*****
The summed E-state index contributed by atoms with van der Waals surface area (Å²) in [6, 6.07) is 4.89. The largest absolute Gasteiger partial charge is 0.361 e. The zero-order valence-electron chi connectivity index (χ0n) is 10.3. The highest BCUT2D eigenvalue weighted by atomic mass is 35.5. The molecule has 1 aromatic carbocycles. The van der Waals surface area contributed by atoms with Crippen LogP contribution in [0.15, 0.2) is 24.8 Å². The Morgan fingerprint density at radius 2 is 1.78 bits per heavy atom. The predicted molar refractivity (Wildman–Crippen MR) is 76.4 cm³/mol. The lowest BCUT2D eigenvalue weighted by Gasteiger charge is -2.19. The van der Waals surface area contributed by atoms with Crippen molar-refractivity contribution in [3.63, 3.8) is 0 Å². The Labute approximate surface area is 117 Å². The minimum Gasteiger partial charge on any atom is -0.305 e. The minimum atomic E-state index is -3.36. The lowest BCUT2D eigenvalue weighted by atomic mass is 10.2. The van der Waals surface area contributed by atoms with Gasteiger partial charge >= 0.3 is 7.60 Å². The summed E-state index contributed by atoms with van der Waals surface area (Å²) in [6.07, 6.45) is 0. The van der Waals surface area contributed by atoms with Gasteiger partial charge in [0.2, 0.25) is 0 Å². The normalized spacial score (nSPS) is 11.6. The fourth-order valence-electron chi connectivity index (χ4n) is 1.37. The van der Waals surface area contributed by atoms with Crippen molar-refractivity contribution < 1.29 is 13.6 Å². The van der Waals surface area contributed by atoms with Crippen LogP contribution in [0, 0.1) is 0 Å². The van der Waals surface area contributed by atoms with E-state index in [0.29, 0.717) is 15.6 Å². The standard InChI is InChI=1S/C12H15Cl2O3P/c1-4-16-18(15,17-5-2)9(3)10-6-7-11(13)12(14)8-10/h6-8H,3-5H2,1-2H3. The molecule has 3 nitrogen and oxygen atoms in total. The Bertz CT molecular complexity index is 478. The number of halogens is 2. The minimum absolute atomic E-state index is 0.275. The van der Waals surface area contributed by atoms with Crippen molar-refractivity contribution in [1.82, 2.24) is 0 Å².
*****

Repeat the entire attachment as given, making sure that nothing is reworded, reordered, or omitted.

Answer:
The summed E-state index contributed by atoms with van der Waals surface area (Å²) in [6, 6.07) is 4.89. The largest absolute Gasteiger partial charge is 0.361 e. The zero-order valence-electron chi connectivity index (χ0n) is 10.3. The highest BCUT2D eigenvalue weighted by atomic mass is 35.5. The molecule has 1 aromatic carbocycles. The van der Waals surface area contributed by atoms with Crippen LogP contribution in [0.15, 0.2) is 24.8 Å². The Morgan fingerprint density at radius 2 is 1.78 bits per heavy atom. The predicted molar refractivity (Wildman–Crippen MR) is 76.4 cm³/mol. The lowest BCUT2D eigenvalue weighted by Gasteiger charge is -2.19. The van der Waals surface area contributed by atoms with Crippen molar-refractivity contribution in [3.63, 3.8) is 0 Å². The Labute approximate surface area is 117 Å². The minimum Gasteiger partial charge on any atom is -0.305 e. The minimum atomic E-state index is -3.36. The lowest BCUT2D eigenvalue weighted by atomic mass is 10.2. The van der Waals surface area contributed by atoms with Gasteiger partial charge >= 0.3 is 7.60 Å². The summed E-state index contributed by atoms with van der Waals surface area (Å²) in [6.07, 6.45) is 0. The van der Waals surface area contributed by atoms with Gasteiger partial charge in [0.2, 0.25) is 0 Å². The normalized spacial score (nSPS) is 11.6. The fourth-order valence-electron chi connectivity index (χ4n) is 1.37. The van der Waals surface area contributed by atoms with Crippen molar-refractivity contribution < 1.29 is 13.6 Å². The van der Waals surface area contributed by atoms with Crippen LogP contribution in [0, 0.1) is 0 Å². The van der Waals surface area contributed by atoms with E-state index in [0.29, 0.717) is 15.6 Å². The standard InChI is InChI=1S/C12H15Cl2O3P/c1-4-16-18(15,17-5-2)9(3)10-6-7-11(13)12(14)8-10/h6-8H,3-5H2,1-2H3. The molecule has 3 nitrogen and oxygen atoms in total. The Bertz CT molecular complexity index is 478. The number of halogens is 2. The minimum absolute atomic E-state index is 0.275. The van der Waals surface area contributed by atoms with Crippen molar-refractivity contribution in [1.82, 2.24) is 0 Å².